U.S. Soccer says the players on the World Cup champion women's national team were paid more than their male counterparts from 2010 through 2018.
According to a letter released Monday by U.S. Soccer President Carlos Cordeiro, the federation has paid out $34.1 million in salary and game bonuses to the women as opposed to $26.4 million paid to the men. Those figures do not include the benefits received only by the women, like health care.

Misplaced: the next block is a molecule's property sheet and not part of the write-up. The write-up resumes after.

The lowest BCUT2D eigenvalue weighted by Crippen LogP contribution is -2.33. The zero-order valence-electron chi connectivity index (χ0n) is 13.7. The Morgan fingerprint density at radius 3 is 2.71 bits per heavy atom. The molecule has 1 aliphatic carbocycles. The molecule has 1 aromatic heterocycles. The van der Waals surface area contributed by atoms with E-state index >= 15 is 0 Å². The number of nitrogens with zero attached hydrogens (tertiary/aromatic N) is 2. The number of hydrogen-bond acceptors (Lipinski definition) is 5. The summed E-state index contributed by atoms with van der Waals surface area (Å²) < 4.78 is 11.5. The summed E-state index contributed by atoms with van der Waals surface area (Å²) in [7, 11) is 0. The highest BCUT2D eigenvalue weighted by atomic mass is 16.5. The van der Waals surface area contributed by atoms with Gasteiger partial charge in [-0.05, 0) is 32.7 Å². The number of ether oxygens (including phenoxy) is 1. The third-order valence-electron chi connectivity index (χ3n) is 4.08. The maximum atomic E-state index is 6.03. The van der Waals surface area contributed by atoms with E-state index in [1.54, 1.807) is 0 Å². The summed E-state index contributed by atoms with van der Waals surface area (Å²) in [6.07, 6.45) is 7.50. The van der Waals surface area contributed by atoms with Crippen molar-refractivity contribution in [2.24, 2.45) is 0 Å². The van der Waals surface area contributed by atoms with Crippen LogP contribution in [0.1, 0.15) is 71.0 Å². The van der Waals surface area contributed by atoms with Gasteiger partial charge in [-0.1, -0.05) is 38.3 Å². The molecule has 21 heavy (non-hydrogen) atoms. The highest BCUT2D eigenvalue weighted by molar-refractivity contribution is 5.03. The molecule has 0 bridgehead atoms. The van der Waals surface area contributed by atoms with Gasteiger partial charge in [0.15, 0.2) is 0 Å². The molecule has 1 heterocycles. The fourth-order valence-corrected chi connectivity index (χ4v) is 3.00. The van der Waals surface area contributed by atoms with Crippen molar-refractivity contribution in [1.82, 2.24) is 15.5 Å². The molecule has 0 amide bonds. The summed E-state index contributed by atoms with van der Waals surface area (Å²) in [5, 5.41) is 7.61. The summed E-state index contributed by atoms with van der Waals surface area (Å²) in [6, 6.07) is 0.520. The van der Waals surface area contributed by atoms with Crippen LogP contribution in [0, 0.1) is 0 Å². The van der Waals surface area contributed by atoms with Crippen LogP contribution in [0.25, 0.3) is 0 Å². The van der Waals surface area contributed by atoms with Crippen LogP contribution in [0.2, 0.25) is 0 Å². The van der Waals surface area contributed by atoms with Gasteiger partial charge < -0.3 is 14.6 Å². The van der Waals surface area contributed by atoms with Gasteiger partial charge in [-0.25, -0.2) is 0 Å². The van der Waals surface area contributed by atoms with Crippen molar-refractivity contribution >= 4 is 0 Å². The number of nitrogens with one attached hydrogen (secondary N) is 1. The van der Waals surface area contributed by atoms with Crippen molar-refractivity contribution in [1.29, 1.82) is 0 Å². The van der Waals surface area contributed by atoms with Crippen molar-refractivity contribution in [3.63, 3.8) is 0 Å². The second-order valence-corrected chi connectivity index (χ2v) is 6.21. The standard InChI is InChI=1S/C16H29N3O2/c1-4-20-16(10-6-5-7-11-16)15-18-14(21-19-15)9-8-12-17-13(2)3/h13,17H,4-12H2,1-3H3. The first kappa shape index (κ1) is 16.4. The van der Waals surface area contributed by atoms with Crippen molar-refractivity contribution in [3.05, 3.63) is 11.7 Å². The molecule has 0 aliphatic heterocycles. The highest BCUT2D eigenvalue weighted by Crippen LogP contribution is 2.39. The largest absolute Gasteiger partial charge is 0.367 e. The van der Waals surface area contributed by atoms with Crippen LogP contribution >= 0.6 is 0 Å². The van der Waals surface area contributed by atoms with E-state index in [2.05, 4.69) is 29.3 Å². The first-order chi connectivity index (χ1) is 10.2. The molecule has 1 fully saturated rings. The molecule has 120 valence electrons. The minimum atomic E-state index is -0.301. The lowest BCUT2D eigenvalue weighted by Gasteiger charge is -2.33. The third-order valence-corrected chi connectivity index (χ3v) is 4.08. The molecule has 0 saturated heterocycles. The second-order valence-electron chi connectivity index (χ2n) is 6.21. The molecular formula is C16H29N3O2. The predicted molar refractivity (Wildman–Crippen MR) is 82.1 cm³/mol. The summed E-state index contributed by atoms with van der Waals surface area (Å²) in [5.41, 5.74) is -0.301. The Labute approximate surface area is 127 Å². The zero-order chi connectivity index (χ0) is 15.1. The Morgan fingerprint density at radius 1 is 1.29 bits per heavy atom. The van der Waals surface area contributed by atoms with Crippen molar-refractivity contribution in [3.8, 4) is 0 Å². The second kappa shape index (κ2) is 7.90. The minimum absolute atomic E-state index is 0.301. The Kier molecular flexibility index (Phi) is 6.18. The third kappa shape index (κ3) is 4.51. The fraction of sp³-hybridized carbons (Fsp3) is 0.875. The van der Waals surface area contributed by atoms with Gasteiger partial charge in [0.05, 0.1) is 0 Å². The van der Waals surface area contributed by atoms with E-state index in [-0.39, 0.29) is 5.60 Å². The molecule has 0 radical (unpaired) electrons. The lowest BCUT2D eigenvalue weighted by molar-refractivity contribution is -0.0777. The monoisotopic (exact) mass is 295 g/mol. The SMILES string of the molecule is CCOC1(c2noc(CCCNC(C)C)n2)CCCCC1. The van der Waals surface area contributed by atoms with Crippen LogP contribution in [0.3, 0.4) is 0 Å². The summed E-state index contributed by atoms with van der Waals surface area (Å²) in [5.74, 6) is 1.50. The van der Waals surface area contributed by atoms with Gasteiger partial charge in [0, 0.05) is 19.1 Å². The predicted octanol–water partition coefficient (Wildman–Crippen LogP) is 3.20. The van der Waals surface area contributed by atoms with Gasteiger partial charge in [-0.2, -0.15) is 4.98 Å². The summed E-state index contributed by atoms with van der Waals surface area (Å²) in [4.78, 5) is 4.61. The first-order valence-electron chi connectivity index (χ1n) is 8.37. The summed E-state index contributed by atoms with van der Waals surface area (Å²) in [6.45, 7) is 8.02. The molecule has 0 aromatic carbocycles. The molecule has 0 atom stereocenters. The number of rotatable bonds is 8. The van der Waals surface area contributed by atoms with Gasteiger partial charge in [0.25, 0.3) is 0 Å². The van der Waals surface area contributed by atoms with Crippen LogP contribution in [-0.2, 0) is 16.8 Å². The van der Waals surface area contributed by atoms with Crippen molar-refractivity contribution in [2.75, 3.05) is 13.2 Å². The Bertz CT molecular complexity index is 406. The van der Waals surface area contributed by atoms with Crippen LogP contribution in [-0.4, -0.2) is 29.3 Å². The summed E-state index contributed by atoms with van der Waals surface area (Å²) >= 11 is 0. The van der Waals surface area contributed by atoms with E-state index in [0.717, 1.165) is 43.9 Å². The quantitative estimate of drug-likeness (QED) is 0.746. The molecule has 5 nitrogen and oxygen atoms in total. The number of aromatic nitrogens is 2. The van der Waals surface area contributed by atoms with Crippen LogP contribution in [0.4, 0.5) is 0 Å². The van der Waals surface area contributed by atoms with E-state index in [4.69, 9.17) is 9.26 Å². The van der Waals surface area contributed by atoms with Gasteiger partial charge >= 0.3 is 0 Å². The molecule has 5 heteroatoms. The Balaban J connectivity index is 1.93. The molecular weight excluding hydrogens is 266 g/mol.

Players for the women's team filed a federal lawsuit in March alleging "institutionalized gender discrimination" that includes inequitable compensation when compared to players on the men's team. The two sides have agreed to mediation to settle the lawsuit.
USSF also says the men's team generates more revenue. The women's team generated $101.3 million over the course of 238 games between 2009 and 2019 while the men generated $185.7 over 191 games.